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Support fears forcing nurses to ‘delay hospital discharge’

Nearly 70% of nurses across England admit they frequently delay discharging older patients because there is no support in place for them when they leave hospital, new research has found. 

The findings, from older people’s charity the Royal Voluntary Service and The King’s Fund, also revealed that of the nurses surveyed (95%) reported that delayed discharge is a serious problem in the hospitals they work in and 82% said it has worsened in the last 12 months. 

According to nurses in England, the key causes of delayed discharge are lack of onward social care for older people (96%), followed jointly by waiting for non-acute NHS care hospital assessments and delays in arrangements and funding for onward care (93%). 

But the Department of Health (DH) says extra council funding has helped move people out of hospital. 

Just over half of the 189 nurses surveyed online in January and February added that they were frequently pressured by relatives to keep patients in hospital longer, despite them being physically well enough to leave. 

David McCullough, chief executive of the Royal Voluntary Service, said: “This winter we have seen delays in hospital discharge reach unprecedented levels, with lack of support for older people after hospital a root cause.  

“While additional funding has been allocated in some areas to address the crisis, many local authorities and hospital trusts are still facing budget cuts. Partnering with Home from Hospital schemes to provide greater volunteer support is a cost effective solution which helps drive important efficiencies in hospitals and enables swift, well-managed discharge from wards.”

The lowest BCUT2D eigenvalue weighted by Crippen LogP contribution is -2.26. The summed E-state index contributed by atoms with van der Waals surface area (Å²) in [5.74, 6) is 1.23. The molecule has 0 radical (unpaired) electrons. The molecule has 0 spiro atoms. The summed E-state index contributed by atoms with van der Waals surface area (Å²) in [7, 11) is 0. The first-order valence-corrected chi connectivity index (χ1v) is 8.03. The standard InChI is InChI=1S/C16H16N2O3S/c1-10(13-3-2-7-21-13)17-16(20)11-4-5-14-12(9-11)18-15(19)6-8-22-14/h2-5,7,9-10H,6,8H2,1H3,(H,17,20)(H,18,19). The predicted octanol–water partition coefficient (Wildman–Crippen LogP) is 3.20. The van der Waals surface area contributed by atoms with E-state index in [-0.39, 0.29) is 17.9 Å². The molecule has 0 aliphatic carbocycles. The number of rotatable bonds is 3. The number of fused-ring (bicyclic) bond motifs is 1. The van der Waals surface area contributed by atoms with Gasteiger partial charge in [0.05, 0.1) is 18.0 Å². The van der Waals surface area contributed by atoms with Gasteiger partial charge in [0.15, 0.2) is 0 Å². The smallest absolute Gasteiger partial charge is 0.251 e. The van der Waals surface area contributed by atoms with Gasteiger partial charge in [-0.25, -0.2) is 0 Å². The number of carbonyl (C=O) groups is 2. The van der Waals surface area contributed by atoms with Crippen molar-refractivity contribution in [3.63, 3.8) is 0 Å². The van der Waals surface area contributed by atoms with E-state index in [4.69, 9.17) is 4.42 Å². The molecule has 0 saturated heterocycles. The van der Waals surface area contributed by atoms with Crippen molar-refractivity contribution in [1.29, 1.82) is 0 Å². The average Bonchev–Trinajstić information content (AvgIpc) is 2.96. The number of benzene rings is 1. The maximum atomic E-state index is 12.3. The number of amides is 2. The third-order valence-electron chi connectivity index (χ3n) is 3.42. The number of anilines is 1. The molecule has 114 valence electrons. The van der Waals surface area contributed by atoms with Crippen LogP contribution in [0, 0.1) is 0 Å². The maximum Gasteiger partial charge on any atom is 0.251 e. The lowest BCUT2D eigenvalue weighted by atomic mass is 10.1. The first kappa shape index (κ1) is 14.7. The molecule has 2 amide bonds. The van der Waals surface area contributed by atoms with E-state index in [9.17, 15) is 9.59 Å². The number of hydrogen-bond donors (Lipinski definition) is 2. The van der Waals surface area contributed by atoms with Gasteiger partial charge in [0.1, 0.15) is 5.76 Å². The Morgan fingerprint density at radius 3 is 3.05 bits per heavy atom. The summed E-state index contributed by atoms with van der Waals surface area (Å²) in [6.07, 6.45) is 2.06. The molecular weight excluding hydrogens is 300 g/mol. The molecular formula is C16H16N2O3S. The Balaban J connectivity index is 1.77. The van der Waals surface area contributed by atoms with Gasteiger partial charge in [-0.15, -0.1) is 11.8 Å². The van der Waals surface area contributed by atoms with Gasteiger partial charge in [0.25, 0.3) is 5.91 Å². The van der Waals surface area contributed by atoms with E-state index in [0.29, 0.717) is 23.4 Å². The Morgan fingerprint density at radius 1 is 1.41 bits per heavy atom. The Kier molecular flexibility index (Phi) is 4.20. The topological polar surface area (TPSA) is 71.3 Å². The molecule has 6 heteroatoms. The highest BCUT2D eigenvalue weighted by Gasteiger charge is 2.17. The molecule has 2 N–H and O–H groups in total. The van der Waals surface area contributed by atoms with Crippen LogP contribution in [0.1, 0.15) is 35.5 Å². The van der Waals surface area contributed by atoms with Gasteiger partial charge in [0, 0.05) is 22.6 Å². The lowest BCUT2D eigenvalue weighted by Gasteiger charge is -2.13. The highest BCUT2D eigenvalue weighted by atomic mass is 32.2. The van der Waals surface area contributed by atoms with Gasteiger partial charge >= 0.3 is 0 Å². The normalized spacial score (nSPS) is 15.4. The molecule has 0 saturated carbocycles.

The latest study revealed that two fifths of nurses who have worked with volunteers said they made a “big difference” and helped them in their job. Overall, almost three quarters believe partnering with charities and volunteers could help ease pressure on the NHS. 

The government has already recognised the value of volunteers by providing £1.2m in additional grant funding for the Royal Voluntary Service, Age UK and the British Red Cross to introduce more volunteers into 29 NHS trusts’ A&E departments. However, RVS says these are only a fraction of the trusts that would benefit. 

David Buck, senior fellow, Public health and health inequalities, at The King’s Fund, said: “Volunteers can help ease some of this pressure by working with hospitals and social care to help improve transfer of elderly people to their homes.  

“We know that those who receive these services value them highly and there are indications that this may also help reduce readmission rates too.” 

A DH spokesperson added: “We have given £37m to local authorities to tackle delayed discharges from hospitals and £1.2m to expert charities, to offer patients additional specialist support when they need it most.” 

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